September 10, 2012 Re-posted 12.17.12 by Symmetry
Next year, scientific collaborations will take full advantage of the Large Hadron Collider’s time without beam.
“The Large Hadron Collider will go into a long shutdown early next year to allow scientists and technicians to prepare it for higher collision energy in 2015. It has been running at 7 TeV; scientists plan for it to reemerge at upward of 13 TeV. Beginning in February of 2013, highly coordinated teams will spend 20 months preparing its equipment for the change. Higher luminosity means more particle collisions, and the experiments will need more advanced equipment to keep up. With the detectors the most accessible they have been since their original construction, the four big LHC experiments will take the opportunity to perform upgrades and routine repairs. The collaborations already have plans for the new year.
The ALICE experiment focuses on collisions of heavy ions to study the conditions present just after the big bang. The collisions produce a quark-gluon plasma, a hot soup in which quarks travel freely instead of being bound into particles. They also produce high-energy quarks and gluons that interact with the plasma and then fragment into jets of particles and gamma rays.
ALICE will install a new part to a system that records the energy of particles. The new Di-Jet Calorimeter will broaden the experiment’s ability to measure the energy of individual gamma rays. Scientists can study an individual gamma ray to infer the energy of the quark from which it was emitted. That way, they can study how the quark-gluon plasma affects the energy of the quark and resulting jet of particles.
ATLAS will add a fourth layer of pixels, known as the Insertable B-Layer, to its pixel detector. The increased number of pixels will enable measurements at a location closer to where particle collisions occur and allow scientists more accurately to identify jets of particles produced from bottom quarks.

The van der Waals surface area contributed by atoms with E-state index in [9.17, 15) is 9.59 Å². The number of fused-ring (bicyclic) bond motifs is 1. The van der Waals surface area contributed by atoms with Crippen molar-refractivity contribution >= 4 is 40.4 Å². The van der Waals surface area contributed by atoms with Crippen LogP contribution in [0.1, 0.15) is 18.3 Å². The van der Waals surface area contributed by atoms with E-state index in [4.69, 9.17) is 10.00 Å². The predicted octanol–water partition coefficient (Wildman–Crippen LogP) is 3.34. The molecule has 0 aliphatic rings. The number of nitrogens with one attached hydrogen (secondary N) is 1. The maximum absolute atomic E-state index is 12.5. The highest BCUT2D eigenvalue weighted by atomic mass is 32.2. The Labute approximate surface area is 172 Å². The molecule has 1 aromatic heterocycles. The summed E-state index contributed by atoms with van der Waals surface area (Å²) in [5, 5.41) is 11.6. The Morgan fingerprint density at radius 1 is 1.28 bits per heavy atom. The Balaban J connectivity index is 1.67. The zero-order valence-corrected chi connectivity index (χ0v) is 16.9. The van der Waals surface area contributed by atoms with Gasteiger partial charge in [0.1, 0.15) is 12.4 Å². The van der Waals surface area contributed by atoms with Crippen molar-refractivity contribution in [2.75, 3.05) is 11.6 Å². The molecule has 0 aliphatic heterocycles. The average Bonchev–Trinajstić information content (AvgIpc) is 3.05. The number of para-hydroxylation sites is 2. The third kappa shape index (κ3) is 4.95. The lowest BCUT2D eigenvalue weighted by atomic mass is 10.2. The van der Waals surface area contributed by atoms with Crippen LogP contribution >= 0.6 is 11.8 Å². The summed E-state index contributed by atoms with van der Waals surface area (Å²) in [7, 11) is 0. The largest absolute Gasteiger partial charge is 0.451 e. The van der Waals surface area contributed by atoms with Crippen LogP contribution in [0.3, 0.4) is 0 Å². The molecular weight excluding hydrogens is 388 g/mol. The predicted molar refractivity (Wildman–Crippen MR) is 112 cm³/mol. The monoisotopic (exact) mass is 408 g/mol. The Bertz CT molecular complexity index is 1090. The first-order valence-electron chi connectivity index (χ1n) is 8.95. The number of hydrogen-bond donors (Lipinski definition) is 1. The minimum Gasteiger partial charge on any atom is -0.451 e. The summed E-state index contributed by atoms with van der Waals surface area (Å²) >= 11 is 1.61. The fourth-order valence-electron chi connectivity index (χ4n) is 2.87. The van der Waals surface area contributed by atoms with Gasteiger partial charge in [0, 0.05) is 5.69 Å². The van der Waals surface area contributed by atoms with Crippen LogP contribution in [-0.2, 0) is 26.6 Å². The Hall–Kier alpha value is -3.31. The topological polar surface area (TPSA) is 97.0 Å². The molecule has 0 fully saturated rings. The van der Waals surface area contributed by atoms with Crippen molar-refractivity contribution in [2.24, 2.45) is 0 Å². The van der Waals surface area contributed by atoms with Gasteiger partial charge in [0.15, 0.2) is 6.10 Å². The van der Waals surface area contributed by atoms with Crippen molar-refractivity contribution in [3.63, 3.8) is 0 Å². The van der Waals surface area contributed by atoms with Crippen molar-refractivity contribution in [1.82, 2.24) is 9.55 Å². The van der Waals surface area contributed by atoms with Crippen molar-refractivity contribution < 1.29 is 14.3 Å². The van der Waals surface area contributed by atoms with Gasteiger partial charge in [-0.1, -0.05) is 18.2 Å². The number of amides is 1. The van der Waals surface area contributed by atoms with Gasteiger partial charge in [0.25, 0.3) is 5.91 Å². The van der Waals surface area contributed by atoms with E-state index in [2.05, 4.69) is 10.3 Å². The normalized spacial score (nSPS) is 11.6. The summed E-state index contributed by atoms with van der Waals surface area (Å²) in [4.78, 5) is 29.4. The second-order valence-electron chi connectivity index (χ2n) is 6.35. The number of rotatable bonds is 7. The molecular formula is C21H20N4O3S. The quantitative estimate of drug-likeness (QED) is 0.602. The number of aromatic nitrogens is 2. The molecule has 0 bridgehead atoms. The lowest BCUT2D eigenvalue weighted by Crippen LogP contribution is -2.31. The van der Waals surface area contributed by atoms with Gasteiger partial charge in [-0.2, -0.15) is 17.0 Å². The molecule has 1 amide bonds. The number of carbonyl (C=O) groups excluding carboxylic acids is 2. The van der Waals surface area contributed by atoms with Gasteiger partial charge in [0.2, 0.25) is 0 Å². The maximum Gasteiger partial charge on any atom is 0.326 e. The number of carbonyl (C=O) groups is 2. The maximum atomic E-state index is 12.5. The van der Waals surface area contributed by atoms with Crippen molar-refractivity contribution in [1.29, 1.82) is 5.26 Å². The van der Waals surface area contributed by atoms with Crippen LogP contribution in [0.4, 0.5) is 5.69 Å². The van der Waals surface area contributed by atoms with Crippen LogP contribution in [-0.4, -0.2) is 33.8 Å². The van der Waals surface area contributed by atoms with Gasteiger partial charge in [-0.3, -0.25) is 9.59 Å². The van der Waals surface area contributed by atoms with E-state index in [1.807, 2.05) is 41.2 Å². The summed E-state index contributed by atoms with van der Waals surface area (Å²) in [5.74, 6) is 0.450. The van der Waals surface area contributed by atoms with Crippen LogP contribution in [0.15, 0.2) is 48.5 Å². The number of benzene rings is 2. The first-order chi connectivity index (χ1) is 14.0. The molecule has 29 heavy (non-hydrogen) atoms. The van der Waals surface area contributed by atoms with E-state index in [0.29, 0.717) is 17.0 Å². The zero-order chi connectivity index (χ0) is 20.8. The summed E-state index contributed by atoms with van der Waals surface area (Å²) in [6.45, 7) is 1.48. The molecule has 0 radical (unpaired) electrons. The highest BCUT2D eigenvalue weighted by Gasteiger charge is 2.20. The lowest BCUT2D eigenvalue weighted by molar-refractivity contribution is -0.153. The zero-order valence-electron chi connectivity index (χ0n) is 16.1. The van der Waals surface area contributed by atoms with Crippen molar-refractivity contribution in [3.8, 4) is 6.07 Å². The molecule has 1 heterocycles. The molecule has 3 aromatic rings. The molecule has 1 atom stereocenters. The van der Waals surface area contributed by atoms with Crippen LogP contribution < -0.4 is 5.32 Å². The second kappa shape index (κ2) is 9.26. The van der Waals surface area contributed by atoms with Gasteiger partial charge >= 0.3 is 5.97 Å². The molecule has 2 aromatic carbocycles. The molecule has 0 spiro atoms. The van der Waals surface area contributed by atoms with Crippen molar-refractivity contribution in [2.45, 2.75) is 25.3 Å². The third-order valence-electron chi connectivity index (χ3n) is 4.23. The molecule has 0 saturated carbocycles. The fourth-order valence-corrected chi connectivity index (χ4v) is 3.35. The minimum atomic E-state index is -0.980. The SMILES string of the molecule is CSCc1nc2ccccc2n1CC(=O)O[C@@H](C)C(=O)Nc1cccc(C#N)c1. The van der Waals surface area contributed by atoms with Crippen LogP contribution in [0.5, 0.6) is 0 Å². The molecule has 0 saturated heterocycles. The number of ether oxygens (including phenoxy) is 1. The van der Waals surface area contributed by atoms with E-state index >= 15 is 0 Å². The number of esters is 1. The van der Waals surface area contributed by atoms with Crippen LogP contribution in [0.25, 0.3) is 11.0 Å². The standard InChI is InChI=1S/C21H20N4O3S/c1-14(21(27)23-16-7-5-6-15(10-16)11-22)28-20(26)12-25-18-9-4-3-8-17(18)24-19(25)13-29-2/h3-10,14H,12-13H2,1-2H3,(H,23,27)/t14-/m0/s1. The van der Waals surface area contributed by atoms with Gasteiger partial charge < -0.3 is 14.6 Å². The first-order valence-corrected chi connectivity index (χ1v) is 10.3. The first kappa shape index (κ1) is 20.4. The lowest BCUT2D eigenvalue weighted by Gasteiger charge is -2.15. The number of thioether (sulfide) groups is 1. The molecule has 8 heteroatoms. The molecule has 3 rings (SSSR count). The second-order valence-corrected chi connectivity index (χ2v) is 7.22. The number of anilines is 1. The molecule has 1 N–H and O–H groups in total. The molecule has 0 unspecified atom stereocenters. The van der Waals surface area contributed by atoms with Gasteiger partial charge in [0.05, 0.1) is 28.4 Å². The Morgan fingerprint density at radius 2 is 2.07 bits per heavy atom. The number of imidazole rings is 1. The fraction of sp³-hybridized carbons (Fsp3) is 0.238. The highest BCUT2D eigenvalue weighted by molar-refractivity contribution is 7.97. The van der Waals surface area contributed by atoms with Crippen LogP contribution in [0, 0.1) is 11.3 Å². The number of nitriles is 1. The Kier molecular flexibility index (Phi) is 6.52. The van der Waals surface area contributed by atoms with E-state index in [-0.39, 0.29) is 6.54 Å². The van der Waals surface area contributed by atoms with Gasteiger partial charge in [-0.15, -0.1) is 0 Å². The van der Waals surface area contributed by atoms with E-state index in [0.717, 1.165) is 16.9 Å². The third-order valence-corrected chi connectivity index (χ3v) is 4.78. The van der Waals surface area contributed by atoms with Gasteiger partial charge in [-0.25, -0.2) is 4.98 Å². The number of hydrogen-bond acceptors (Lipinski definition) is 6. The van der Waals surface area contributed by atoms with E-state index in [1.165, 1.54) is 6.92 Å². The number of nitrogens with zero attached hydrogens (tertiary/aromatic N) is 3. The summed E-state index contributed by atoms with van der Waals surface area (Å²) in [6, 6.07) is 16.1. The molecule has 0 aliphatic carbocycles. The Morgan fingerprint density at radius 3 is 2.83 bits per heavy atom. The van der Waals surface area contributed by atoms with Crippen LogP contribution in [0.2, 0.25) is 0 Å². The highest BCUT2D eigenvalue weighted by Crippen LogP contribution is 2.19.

Identifying these particles is important in the search for the Higgs boson, which, according to the Standard Model, frequently decays into bottom quarks. The ATLAS and CMS experiments discovered a Higgs-like particle this summer.
The LHC experiments cannot record data from every single collision that occurs, so they select or discard this information at a split second’s notice using automatic triggers. At higher luminosity, the experiments will deal with more collisions and therefore will need better trigger systems.
During the long shutdown, the CMS experiment plans to add a new layer to their muon detector, which will help them to decide which collisions are worth studying.
LHCb’s most important project during the shutdown will be to replace a segment of beam pipe and its support structures. The new pipe will be able to withstand temperature changes and radiation better, and the lighter support structure will reduce background in the detector.
LHCb will also begin to prepare for the next planned shutdown, in 2018, when they will install an upgrade to their detector.
See the full article here.
Symmetry is a joint Fermilab/SLAC publication.